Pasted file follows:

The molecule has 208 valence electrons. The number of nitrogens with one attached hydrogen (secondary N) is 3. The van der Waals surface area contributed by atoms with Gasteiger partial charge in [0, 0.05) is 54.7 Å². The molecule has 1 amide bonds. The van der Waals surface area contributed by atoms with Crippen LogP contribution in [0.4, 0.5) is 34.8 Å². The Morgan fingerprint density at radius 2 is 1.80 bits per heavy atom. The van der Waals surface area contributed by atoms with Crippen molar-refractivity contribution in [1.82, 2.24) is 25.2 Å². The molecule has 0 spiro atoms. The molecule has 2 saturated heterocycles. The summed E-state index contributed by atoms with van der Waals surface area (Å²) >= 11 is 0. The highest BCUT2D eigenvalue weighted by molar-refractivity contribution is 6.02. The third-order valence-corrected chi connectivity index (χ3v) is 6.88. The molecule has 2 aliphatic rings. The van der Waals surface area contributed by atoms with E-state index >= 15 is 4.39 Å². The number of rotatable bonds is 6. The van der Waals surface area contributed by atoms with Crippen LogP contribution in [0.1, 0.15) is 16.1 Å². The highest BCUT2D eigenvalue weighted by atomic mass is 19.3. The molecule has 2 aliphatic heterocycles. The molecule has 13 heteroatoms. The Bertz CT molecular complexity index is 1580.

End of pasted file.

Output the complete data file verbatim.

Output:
The molecule has 208 valence electrons. The number of nitrogens with one attached hydrogen (secondary N) is 3. The van der Waals surface area contributed by atoms with Gasteiger partial charge in [0, 0.05) is 54.7 Å². The molecule has 1 amide bonds. The van der Waals surface area contributed by atoms with Crippen LogP contribution in [0.4, 0.5) is 34.8 Å². The Morgan fingerprint density at radius 2 is 1.80 bits per heavy atom. The van der Waals surface area contributed by atoms with Crippen molar-refractivity contribution in [1.82, 2.24) is 25.2 Å². The molecule has 0 spiro atoms. The molecule has 2 saturated heterocycles. The summed E-state index contributed by atoms with van der Waals surface area (Å²) >= 11 is 0. The highest BCUT2D eigenvalue weighted by molar-refractivity contribution is 6.02. The third-order valence-corrected chi connectivity index (χ3v) is 6.88. The molecule has 2 aliphatic rings. The van der Waals surface area contributed by atoms with E-state index >= 15 is 4.39 Å². The number of rotatable bonds is 6. The van der Waals surface area contributed by atoms with Crippen LogP contribution in [0.1, 0.15) is 16.1 Å². The highest BCUT2D eigenvalue weighted by atomic mass is 19.3. The molecule has 2 aliphatic heterocycles. The molecule has 13 heteroatoms. The Bertz CT molecular complexity index is 1580.